Market leadership is all well and good, but if you can't make much real money from it, that leadership really doesn't get you very far over the long term. With Amazon (NASDAQ:AMZN) and Yahoo! Japan (OTCPK:YAHOY) putting pressure on Rakuten (OTCPK:RKUNY) in its core e-commerce business, Rakuten has had to respond with more aggressive marketing and promotions. At the same time, though, management is trying to be more disciplined and more demanding with its numerous ancillary operations, and the company has a credible shot of driving meaningful growth in its credit card business.

Modeling Rakuten offers a few more challenges than normal, as Amazon can be a brutally competitive player. While Rakuten would seem to offer about 10% upside from here on the basis of growth opportunities like Ebates, Viber, and its card business and improving profitability in its core Rakuten e-commerce business (Rakuten Ichiba), bulls need to at least consider the risk that Amazon and Yahoo! Japan compete so aggressively that meaningful profit growth in the core business proves elusive.

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Can Rakuten Maintain Leadership ... And Will It Matter?

Tuesday, April 11, 2017

Orion Needs To Leverage Infrastructure Opportunities To Drive More Consistent Results

Consistent performance has been elusive for Orion Group (NYSE:ORN), even though the company has hard-to-match capabilities in marine construction and a solid concrete construction operation in Texas. To some extent, this is not all Orion's fault, as a lot of the company's business depends upon government budgeting and allocation decisions and the company is vulnerable to very competitive (if not irrational) bidding behavior from its rivals. While the shares have done quite well over the past year compared to other construction and dredging operators like Great Lakes Dredge & Dock (NASDAQ:GLDD) and Granite Construction (NYSE:GVA), the five-year performance record is not especially strong.

Orion looks undervalued, but that undervaluation comes with the underlying cost of a lot of risk and uncertainty. I expect a supportive funding environment for the maintenance of commercial waterways, as well as coastal restoration projects, and I think growth in the cruise sector and terminal demand will support the construction operations, while Texas remains a growth market for the concrete construction business. That said, winning and executing bids should not be taken for granted and this isn't a "widows and orphans" type of opportunity.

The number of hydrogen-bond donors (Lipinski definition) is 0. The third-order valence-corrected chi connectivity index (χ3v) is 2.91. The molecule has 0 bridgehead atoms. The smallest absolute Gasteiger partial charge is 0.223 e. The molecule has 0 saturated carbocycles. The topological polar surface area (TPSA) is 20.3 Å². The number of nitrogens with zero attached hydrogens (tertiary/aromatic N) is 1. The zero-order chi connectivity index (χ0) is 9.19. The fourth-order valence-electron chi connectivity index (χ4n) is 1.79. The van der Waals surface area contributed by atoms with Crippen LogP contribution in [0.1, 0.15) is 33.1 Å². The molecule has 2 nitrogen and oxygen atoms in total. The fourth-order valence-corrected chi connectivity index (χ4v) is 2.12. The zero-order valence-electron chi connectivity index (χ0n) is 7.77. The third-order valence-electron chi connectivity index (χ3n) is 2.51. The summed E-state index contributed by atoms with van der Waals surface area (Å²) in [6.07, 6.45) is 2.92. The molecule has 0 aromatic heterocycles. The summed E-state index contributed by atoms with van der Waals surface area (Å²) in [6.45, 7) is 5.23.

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Orion Needs To Leverage Infrastructure Opportunities To Drive More Consistent Results

Having Lagged Its Peers, BR Malls Should Have Self-Driven Upside As Brazil Recovers

In the "location, location, location" world of real estate, BR Malls' (OTCPK:BRMSY) leverage to middle class (and "middle-high") consumers hasn't worked as well of late, as the Brazilian consumer continues to experience challenging times. While conditions seem to be past the worst in Brazil, the economy isn't roaring back, and BR Malls is seeing weak same-store sales and rising delinquencies.

I'm encouraged by the company's efforts to target operating costs during the downturn, and BR Malls has done well on this metric relative to Multiplan and Iguatemi, despite worse declines in same-store sales. Looking ahead, the company continues to have a sizable operating footprint that gives its leverage to a consumer recovery, not to mention a substantial land bank that can be developed into revenue-generating leased space. In addition, I expect improving sentiment to reignite interest in the Brazilian real estate sector, allowing BR Malls to get back to its preferred strategy of turning over its portfolio and monetizing more mature assets where it has less opportunity to create value.

While I do believe BR Malls shares are undervalued, the liquidity on the ADRs is sub-optimal, so these shares aren't appropriate for all investors. Additionally, while considering the Brazil-listed shares is certainly an option for some readers, trading in Brazil is still inconvenient for most American individual investors.

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Having Lagged Its Peers, BR Malls Should Have Self-Driven Upside As Brazil Recovers

Ageas Looks Undervalued On Its Core Earnings Power, With Capital Available To Support More Growth